New Standard (Residential) Lease Template in Ontario as of April 30, 2018
The Ontario government is requiring all landlords to use a standard lease template for all new leases beginning April 30, 2018. Lawyers are encouraged to make themselves familiar with the terms of this new lease so they can advise clients of their obligations and rights under the new lease. The information below is taken from the Government of Ontario website at https://www.ontario.ca/page/renting-ontario-your-rights. The official page containing the standard lease template is at http://www.mah.gov.on.ca/Page18704.aspx.
From the Government of Ontario website:
Starting April 30, 2018, landlords of most private residential rental units – from individuals to property management companies – must use the standard lease template, for all new leases.
The standard lease template does not apply in some situations, for example, if you are renting a unit in a care home (such as a retirement home), mobile home community or certain social and supportive housing.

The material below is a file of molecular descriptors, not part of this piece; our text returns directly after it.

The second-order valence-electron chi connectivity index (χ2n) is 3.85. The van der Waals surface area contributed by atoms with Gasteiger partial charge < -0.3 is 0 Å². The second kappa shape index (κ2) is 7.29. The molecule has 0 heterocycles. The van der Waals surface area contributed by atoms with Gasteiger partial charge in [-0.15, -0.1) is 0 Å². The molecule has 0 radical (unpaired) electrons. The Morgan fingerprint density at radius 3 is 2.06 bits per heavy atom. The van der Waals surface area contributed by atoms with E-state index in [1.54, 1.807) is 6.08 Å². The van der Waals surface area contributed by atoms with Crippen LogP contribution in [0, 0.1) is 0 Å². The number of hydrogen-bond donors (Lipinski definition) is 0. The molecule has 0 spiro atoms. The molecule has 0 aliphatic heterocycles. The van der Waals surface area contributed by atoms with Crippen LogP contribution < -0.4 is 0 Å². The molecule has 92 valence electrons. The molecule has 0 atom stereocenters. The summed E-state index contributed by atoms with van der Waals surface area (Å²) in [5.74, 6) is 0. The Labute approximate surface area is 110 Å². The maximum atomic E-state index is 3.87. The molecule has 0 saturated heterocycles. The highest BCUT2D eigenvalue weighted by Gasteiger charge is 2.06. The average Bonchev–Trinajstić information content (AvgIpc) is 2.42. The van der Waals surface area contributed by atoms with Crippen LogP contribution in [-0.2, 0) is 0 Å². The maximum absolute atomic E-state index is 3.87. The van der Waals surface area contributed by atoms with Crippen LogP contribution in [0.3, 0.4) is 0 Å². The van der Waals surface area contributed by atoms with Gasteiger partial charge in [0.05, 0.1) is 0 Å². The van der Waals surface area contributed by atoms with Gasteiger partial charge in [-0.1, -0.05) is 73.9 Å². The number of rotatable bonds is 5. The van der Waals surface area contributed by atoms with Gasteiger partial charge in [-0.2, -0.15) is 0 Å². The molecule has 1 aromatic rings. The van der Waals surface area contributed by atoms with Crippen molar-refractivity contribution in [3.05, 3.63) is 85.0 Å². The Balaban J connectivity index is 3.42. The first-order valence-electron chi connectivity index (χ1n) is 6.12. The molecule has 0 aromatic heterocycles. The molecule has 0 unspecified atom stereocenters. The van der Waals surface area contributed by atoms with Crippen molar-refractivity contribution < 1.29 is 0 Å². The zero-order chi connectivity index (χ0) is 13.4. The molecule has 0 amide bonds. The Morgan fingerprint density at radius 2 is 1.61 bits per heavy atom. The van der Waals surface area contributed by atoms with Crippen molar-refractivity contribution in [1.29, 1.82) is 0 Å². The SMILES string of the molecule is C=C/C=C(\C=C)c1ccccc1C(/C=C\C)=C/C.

It is written in easy-to-understand language and includes information such as:
- the rent amount and when it’s due
- what’s included in the rent (for example, air conditioning or parking)
- rules or terms about the rental unit or building (for example, no smoking)
It also has a section on renter and landlord rights and responsibilities, and explains what can (and cannot) be included in a lease. For example:
- who’s responsible for maintenance and repairs
- when your landlord can enter your unit
- that landlords can’t ban guests or pets
If you are entitled to a standard lease but didn’t get one, ask your landlord in writing for a copy. Once you request it, they must give it to you within 21 calendar days. If they don’t, you can withhold one month’s rent.
If you still haven’t received a standard lease 30 calendar days after you withheld one month’s rent, you can keep the withheld rent.
Please note, you cannot withhold more than one month’s rent and you must continue paying your rent for the term of your lease, even if your landlord never gives you the standard lease. However, if a standard lease is not provided, special rules allow you to end your fixed-term lease early.